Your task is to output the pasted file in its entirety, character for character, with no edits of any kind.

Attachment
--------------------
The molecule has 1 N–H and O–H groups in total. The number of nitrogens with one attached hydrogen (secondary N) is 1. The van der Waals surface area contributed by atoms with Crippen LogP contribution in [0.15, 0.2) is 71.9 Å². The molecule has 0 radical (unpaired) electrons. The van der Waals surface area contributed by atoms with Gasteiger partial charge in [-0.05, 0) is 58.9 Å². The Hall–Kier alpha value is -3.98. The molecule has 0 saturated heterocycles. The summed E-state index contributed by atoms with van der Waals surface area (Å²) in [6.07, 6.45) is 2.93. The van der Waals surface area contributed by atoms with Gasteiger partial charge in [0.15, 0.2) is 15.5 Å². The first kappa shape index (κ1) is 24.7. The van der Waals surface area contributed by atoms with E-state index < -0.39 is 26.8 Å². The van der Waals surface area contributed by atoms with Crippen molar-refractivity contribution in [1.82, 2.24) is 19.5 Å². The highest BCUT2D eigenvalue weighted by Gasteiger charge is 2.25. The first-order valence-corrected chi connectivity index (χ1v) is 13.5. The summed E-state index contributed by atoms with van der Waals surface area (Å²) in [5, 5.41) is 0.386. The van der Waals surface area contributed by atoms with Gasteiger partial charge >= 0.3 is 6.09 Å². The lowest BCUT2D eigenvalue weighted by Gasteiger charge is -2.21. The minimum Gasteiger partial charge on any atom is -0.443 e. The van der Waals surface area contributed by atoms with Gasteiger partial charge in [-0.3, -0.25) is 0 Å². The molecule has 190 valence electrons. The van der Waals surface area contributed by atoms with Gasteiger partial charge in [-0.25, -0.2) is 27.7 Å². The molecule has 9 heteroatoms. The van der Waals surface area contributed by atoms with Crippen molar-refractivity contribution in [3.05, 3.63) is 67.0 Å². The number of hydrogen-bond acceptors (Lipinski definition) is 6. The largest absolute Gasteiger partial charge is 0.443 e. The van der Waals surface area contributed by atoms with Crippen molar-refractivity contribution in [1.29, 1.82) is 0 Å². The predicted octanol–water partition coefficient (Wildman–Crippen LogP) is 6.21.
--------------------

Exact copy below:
The molecule has 1 N–H and O–H groups in total. The number of nitrogens with one attached hydrogen (secondary N) is 1. The van der Waals surface area contributed by atoms with Crippen LogP contribution in [0.15, 0.2) is 71.9 Å². The molecule has 0 radical (unpaired) electrons. The van der Waals surface area contributed by atoms with Gasteiger partial charge in [-0.05, 0) is 58.9 Å². The Hall–Kier alpha value is -3.98. The molecule has 0 saturated heterocycles. The summed E-state index contributed by atoms with van der Waals surface area (Å²) in [6.07, 6.45) is 2.93. The van der Waals surface area contributed by atoms with Gasteiger partial charge in [0.15, 0.2) is 15.5 Å². The first kappa shape index (κ1) is 24.7. The van der Waals surface area contributed by atoms with E-state index < -0.39 is 26.8 Å². The van der Waals surface area contributed by atoms with Crippen molar-refractivity contribution in [1.82, 2.24) is 19.5 Å². The highest BCUT2D eigenvalue weighted by Gasteiger charge is 2.25. The first-order valence-corrected chi connectivity index (χ1v) is 13.5. The summed E-state index contributed by atoms with van der Waals surface area (Å²) in [5, 5.41) is 0.386. The van der Waals surface area contributed by atoms with Gasteiger partial charge >= 0.3 is 6.09 Å². The lowest BCUT2D eigenvalue weighted by Gasteiger charge is -2.21. The minimum Gasteiger partial charge on any atom is -0.443 e. The van der Waals surface area contributed by atoms with Gasteiger partial charge in [-0.3, -0.25) is 0 Å². The molecule has 190 valence electrons. The van der Waals surface area contributed by atoms with Gasteiger partial charge in [-0.25, -0.2) is 27.7 Å². The molecule has 9 heteroatoms. The van der Waals surface area contributed by atoms with Crippen molar-refractivity contribution in [3.05, 3.63) is 67.0 Å². The number of hydrogen-bond acceptors (Lipinski definition) is 6. The largest absolute Gasteiger partial charge is 0.443 e. The van der Waals surface area contributed by atoms with Crippen molar-refractivity contribution in [1.29, 1.82) is 0 Å². The predicted octanol–water partition coefficient (Wildman–Crippen LogP) is 6.21.